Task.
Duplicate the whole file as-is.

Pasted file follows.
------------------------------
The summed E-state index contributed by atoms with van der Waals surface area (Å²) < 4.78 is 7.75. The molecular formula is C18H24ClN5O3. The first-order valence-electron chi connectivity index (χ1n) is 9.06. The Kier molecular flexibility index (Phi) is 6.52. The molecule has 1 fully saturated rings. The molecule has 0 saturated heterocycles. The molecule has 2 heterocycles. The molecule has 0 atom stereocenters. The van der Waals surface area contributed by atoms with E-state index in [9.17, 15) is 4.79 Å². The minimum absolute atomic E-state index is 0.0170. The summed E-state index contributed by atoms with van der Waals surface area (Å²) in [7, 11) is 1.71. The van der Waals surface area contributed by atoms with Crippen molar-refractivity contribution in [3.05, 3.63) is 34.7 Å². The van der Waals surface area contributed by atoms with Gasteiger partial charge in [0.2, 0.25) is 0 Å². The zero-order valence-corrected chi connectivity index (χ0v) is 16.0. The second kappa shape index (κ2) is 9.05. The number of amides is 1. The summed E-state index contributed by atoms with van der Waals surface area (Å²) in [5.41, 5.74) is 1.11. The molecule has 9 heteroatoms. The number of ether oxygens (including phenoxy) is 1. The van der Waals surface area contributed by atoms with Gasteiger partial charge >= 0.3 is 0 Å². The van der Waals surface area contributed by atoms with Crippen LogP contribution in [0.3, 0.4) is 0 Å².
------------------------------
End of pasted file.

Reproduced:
The summed E-state index contributed by atoms with van der Waals surface area (Å²) < 4.78 is 7.75. The molecular formula is C18H24ClN5O3. The first-order valence-electron chi connectivity index (χ1n) is 9.06. The Kier molecular flexibility index (Phi) is 6.52. The molecule has 1 fully saturated rings. The molecule has 0 saturated heterocycles. The molecule has 2 heterocycles. The molecule has 0 atom stereocenters. The van der Waals surface area contributed by atoms with E-state index in [9.17, 15) is 4.79 Å². The minimum absolute atomic E-state index is 0.0170. The summed E-state index contributed by atoms with van der Waals surface area (Å²) in [7, 11) is 1.71. The van der Waals surface area contributed by atoms with Crippen molar-refractivity contribution in [3.05, 3.63) is 34.7 Å². The van der Waals surface area contributed by atoms with Gasteiger partial charge in [0.2, 0.25) is 0 Å². The zero-order valence-corrected chi connectivity index (χ0v) is 16.0. The second kappa shape index (κ2) is 9.05. The number of amides is 1. The summed E-state index contributed by atoms with van der Waals surface area (Å²) in [5.41, 5.74) is 1.11. The molecule has 9 heteroatoms. The number of ether oxygens (including phenoxy) is 1. The van der Waals surface area contributed by atoms with Gasteiger partial charge >= 0.3 is 0 Å². The van der Waals surface area contributed by atoms with Crippen LogP contribution in [0.3, 0.4) is 0 Å².